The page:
XY Planning Network. The network focuses on advisors who work with Generations X and Y. You can search by location and specialty on the network’s website xyplanningnetwork.com to find local fee-only advisors.

The CFP Board. The CFP Board’s website, cfp.net, can help you find local advisors with the certified financial planner (CFP) designation, which helps distinguish holistic planners from advisors who offer only investment management services.

Robo advisors. You may want to consider an automated portfolio management service as a cost-effective option. For example, with Schwab Intelligent Portfolios, you don’t pay advisory fees or commissions, though you will need $5,000 to get started. Meanwhile, Betterment, another popular robo advisor, has no minimum account requirement and charges an annual advisory fee of only 0.25% on all assets under management. Once you have $100,000, you can also access more premium features for a 0.4% annual fee.

Search engines. This one may seem like a no-brainer, but the power of search engines can’t be overlooked. Chances are a search engine is how you found your way here. So if none of the above prove fruitful, consider a quick Google search for “financial advisor near me” or “financial advisor for the middle class.” If you know you want someone to help with financial planning as opposed to just buying and selling, you may want to include “fiduciary” in your search terms. This way, you’ll be able to locate fee-only advisors and not commission-based brokers.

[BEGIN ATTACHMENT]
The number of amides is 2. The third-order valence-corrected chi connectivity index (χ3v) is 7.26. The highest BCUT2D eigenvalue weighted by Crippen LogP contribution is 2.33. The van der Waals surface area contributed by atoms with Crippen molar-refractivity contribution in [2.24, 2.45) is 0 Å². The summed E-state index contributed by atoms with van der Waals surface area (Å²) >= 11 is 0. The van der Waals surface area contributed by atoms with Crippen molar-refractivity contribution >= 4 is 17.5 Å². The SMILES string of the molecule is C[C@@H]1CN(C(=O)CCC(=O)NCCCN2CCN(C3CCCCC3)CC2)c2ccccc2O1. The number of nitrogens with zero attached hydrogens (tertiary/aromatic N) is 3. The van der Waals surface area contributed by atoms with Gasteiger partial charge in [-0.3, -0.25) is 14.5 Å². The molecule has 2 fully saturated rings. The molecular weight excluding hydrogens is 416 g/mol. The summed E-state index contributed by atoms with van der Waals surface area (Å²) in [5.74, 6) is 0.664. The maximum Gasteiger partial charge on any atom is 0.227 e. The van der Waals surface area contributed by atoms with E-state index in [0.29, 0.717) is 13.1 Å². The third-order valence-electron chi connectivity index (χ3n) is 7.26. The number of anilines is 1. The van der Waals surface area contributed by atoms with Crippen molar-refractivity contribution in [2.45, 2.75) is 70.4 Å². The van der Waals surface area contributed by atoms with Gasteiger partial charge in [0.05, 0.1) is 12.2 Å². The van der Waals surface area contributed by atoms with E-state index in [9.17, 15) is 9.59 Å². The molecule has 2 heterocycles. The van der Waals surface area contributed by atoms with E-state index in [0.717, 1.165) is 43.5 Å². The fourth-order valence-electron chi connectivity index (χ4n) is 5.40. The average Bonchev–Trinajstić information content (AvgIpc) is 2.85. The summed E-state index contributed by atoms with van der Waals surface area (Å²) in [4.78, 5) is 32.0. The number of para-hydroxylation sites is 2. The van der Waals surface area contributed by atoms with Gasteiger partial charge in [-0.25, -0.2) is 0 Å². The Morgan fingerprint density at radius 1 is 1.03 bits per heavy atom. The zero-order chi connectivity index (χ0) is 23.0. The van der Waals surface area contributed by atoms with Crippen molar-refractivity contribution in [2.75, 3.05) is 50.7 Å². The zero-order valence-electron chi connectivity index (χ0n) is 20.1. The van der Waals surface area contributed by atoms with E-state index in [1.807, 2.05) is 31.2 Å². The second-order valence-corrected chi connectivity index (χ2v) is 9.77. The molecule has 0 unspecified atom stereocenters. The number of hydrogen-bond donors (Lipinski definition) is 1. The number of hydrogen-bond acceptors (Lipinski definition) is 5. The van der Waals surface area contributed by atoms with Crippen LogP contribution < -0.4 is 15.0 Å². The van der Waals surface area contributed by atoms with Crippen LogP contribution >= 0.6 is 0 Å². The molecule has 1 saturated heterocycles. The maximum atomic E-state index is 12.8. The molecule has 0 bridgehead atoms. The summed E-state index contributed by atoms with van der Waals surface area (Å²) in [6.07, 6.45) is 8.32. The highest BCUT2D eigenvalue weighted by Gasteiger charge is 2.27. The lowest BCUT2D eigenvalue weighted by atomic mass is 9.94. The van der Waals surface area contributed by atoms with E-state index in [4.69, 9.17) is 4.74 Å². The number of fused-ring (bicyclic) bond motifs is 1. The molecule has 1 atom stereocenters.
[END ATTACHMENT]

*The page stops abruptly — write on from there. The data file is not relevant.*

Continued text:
When considering cost, remember that an advisor’s compensation is about more than just how you’re billed. A fee-only advisor is a fiduciary, who won’t be swayed by conflicts of interest, while an advisor who earns commissions may be incentivized to place you in investments that earn her the highest commission.

Fiduciary financial advisors are legally bound to put your needs before their own. A financial professional who has a suitability requirement is legally bound to provide products that are suitable for your needs, but they may not be the very best for you.

That doesn’t mean somebody who upholds the suitability standard isn’t going to look out for you — but it does mean that the rules for those advisors are less stringent.